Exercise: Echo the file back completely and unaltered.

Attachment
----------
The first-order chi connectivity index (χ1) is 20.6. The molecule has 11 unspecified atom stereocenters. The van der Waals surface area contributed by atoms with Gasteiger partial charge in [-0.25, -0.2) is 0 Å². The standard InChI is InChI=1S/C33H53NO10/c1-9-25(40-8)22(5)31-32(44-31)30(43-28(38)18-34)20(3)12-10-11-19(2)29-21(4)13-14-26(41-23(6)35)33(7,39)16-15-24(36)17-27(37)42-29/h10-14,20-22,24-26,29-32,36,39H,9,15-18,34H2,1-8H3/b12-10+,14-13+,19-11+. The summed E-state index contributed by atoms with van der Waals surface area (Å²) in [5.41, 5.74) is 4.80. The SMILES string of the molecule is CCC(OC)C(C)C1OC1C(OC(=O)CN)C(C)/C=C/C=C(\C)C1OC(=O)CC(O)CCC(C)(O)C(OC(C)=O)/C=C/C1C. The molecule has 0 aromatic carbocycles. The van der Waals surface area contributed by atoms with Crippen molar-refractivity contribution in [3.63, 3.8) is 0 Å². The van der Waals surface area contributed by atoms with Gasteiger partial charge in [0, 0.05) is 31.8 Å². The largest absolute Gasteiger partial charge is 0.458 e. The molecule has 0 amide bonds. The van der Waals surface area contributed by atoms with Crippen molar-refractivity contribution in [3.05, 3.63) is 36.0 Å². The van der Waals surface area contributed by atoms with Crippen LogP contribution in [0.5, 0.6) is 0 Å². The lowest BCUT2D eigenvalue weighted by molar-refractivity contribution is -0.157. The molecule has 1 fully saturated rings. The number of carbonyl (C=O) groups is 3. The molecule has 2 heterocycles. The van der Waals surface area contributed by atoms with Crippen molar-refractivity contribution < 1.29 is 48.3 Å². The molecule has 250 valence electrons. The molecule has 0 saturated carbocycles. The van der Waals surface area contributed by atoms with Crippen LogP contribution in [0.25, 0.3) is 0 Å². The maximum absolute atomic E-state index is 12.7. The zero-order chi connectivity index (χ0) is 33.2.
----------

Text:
The first-order chi connectivity index (χ1) is 20.6. The molecule has 11 unspecified atom stereocenters. The van der Waals surface area contributed by atoms with Gasteiger partial charge in [-0.25, -0.2) is 0 Å². The standard InChI is InChI=1S/C33H53NO10/c1-9-25(40-8)22(5)31-32(44-31)30(43-28(38)18-34)20(3)12-10-11-19(2)29-21(4)13-14-26(41-23(6)35)33(7,39)16-15-24(36)17-27(37)42-29/h10-14,20-22,24-26,29-32,36,39H,9,15-18,34H2,1-8H3/b12-10+,14-13+,19-11+. The summed E-state index contributed by atoms with van der Waals surface area (Å²) in [5.41, 5.74) is 4.80. The SMILES string of the molecule is CCC(OC)C(C)C1OC1C(OC(=O)CN)C(C)/C=C/C=C(\C)C1OC(=O)CC(O)CCC(C)(O)C(OC(C)=O)/C=C/C1C. The molecule has 0 aromatic carbocycles. The van der Waals surface area contributed by atoms with Crippen molar-refractivity contribution in [3.63, 3.8) is 0 Å². The van der Waals surface area contributed by atoms with Gasteiger partial charge in [0, 0.05) is 31.8 Å². The largest absolute Gasteiger partial charge is 0.458 e. The molecule has 0 amide bonds. The van der Waals surface area contributed by atoms with Crippen molar-refractivity contribution in [3.05, 3.63) is 36.0 Å². The van der Waals surface area contributed by atoms with Crippen LogP contribution in [0.5, 0.6) is 0 Å². The lowest BCUT2D eigenvalue weighted by molar-refractivity contribution is -0.157. The molecule has 1 fully saturated rings. The number of carbonyl (C=O) groups is 3. The molecule has 2 heterocycles. The van der Waals surface area contributed by atoms with Crippen molar-refractivity contribution < 1.29 is 48.3 Å². The molecule has 250 valence electrons. The molecule has 0 saturated carbocycles. The van der Waals surface area contributed by atoms with Crippen LogP contribution in [0.25, 0.3) is 0 Å². The maximum absolute atomic E-state index is 12.7. The zero-order chi connectivity index (χ0) is 33.2.